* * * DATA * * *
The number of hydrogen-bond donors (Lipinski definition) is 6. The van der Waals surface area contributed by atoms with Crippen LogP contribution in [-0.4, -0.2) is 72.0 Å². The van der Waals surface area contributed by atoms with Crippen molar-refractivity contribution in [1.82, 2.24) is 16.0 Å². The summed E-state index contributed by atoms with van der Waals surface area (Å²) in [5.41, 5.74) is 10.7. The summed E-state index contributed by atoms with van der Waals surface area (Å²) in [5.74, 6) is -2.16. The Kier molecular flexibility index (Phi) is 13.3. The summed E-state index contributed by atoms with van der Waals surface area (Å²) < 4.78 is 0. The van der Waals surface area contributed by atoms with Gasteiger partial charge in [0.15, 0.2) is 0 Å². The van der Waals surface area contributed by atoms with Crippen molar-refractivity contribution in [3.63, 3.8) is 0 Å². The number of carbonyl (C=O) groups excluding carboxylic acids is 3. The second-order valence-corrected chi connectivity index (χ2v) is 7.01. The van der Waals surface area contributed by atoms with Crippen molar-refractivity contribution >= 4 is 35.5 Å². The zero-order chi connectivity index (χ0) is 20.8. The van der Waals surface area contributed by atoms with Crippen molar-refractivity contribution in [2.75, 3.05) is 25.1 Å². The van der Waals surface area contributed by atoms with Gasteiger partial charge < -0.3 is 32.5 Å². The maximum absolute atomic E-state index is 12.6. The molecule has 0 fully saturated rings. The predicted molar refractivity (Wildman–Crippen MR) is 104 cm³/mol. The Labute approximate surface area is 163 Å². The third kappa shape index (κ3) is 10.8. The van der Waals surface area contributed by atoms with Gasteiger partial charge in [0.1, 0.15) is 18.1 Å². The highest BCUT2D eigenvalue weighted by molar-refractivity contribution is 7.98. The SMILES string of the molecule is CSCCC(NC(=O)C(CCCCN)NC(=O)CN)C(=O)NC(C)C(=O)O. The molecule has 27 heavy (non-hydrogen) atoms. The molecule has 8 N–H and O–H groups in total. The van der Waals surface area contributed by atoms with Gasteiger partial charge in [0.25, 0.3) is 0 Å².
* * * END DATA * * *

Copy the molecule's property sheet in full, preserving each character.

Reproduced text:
The number of hydrogen-bond donors (Lipinski definition) is 6. The van der Waals surface area contributed by atoms with Crippen LogP contribution in [-0.4, -0.2) is 72.0 Å². The van der Waals surface area contributed by atoms with Crippen molar-refractivity contribution in [1.82, 2.24) is 16.0 Å². The summed E-state index contributed by atoms with van der Waals surface area (Å²) in [5.41, 5.74) is 10.7. The summed E-state index contributed by atoms with van der Waals surface area (Å²) in [5.74, 6) is -2.16. The Kier molecular flexibility index (Phi) is 13.3. The summed E-state index contributed by atoms with van der Waals surface area (Å²) < 4.78 is 0. The van der Waals surface area contributed by atoms with Gasteiger partial charge in [0.15, 0.2) is 0 Å². The van der Waals surface area contributed by atoms with Crippen molar-refractivity contribution in [3.63, 3.8) is 0 Å². The number of carbonyl (C=O) groups excluding carboxylic acids is 3. The second-order valence-corrected chi connectivity index (χ2v) is 7.01. The van der Waals surface area contributed by atoms with Crippen molar-refractivity contribution >= 4 is 35.5 Å². The zero-order chi connectivity index (χ0) is 20.8. The van der Waals surface area contributed by atoms with Crippen molar-refractivity contribution in [2.75, 3.05) is 25.1 Å². The van der Waals surface area contributed by atoms with Gasteiger partial charge < -0.3 is 32.5 Å². The maximum absolute atomic E-state index is 12.6. The molecule has 0 fully saturated rings. The predicted molar refractivity (Wildman–Crippen MR) is 104 cm³/mol. The Labute approximate surface area is 163 Å². The third kappa shape index (κ3) is 10.8. The van der Waals surface area contributed by atoms with Gasteiger partial charge in [0.1, 0.15) is 18.1 Å². The highest BCUT2D eigenvalue weighted by molar-refractivity contribution is 7.98. The SMILES string of the molecule is CSCCC(NC(=O)C(CCCCN)NC(=O)CN)C(=O)NC(C)C(=O)O. The molecule has 27 heavy (non-hydrogen) atoms. The molecule has 8 N–H and O–H groups in total. The van der Waals surface area contributed by atoms with Gasteiger partial charge in [0.25, 0.3) is 0 Å².